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Singaporean Crowdfunder looks to Australia for New Listing

CoAssets - the real estate crowdfunder from Singapore - has announced that it is listing on the National Stock Exchange of Australia. The move will bring CoAssets into a small group - including American giants LendingClub and OnDeck - of publicly traded alternative finance platforms.

a man in a suit smiling

CoAssets markets itself as “a business networking and educational platform for real estate and crowdfunding enthusiasts”, “comparable to property listing portals”. The platform does, however, also offer crowdfunding and “business P2P” options, offering deals in a diverse property portfolio from Asia, Australia, the UK and the US. The company claims to have a membership of over 11,000 of developers, agents and property owners. Whilst it is focused on real estate, the company - founded by Seh Huan Kiat and Getty Goh - is looking to expand its non-real estate P2B offering, with short term loans in excess of $100,000.

The co-founders say that the listing will help CoAssets grow into other nations in the region. Seh - who is also CTO - remarked:

"We are looking to grow our presence in Malaysia. We also have several potential partnership deals with companies in China and Indonesia. These are exciting markets to enter due to their large populations."

It appears that Malaysia's move to introduce regulation to the crowdfunding market is already paying dividends.

It may seem peculiar that CoAssets is listed in Australia, when founded in Singapore. Co-founder Goh, however, explained:

"The NSX listing boosts our plans to internationalise CoAssets. Listing on the Australian board also further supports our outreach to crowdfunders by providing us with more exposure to the market. The Australia property market has performed very well over many years now and crowdfunding for real estate is new in Australia."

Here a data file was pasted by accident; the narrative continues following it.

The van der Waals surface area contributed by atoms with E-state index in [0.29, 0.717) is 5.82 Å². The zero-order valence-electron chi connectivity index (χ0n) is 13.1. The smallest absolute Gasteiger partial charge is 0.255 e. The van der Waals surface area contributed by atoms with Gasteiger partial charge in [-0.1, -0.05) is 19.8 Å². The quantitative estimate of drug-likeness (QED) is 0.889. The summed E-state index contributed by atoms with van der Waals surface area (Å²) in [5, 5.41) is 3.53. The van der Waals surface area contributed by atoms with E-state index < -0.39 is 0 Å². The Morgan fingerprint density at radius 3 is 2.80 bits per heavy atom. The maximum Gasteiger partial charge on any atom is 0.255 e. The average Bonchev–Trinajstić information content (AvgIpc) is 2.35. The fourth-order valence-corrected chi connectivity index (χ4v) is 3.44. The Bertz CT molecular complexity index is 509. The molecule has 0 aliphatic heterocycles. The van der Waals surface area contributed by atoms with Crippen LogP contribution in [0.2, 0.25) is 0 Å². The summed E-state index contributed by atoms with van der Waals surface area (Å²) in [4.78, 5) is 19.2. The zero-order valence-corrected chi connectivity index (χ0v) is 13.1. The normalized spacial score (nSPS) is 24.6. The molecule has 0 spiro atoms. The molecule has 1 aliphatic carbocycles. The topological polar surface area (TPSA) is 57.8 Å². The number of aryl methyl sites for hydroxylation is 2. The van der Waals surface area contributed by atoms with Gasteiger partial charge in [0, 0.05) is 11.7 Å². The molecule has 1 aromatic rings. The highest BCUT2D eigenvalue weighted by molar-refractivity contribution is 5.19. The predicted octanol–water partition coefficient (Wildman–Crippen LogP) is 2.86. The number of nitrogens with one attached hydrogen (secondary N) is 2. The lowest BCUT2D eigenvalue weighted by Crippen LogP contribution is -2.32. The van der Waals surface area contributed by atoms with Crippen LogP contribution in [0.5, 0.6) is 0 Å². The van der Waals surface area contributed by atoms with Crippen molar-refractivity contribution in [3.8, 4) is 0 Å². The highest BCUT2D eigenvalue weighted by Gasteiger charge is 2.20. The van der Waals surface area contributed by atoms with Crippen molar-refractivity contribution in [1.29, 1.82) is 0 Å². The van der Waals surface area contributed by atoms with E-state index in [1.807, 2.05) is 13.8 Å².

"While Singapore has a good start-up ecosystem, more support is needed for certain growth stage companies. With the limited market size comparison, the Australia stock market and investors are more receptive of technology businesses."

Perhaps the decision was aided by NSX’s focus on SMEs. NSX markets itself as “the market of choice for SME and growth style Australian and International companies” with advantages of “Simple rules”, “appropriate listing criteria”, “low costs”, “multiple listing options”, extensive adviser community” and being “customer focused”. Furthermore, 80% of all new listings on NSX are foreign firms. CoAssets should feel right at home.

AltFi has, recently, provided much coverage on the emergence and potential of the Australian market. CoAssets’ move, and Goh's comments, provide further indication that the Australian market is to become a powerhouse of Asian crowdfunding. This emerging market has seen, however, greater calls for regulation – spurred on by a lack of transparency. Goh cites CoAssets overseas listing as the ideal counter to this:

"Our financial accounts are audited twice - in Singapore as well as in Australia, by two separate auditors. By subjecting ourselves to rigorous third party assessments, it demonstrates that we conduct our business with a high level of transparency"

He adds:

"Stakeholders' confidence is important for our business. The NSX regulatory obligations - two year trading track record, minimum market capitalisation of A$500,000 and a Nominated Advisor - are measures of our accountability to our customers and investors."

With CoAssets also listing its first real estate crowdfund in Singapore in July - with a developer looking to raise $500,000 of a $30 million total through CoAssets - this is a fascinating time on all fronts for the crowdfunder. The Asian market is far less developed than that of Europe or the US. As the market develops, CoAssets seems well placed to carve out a sizeable market share.

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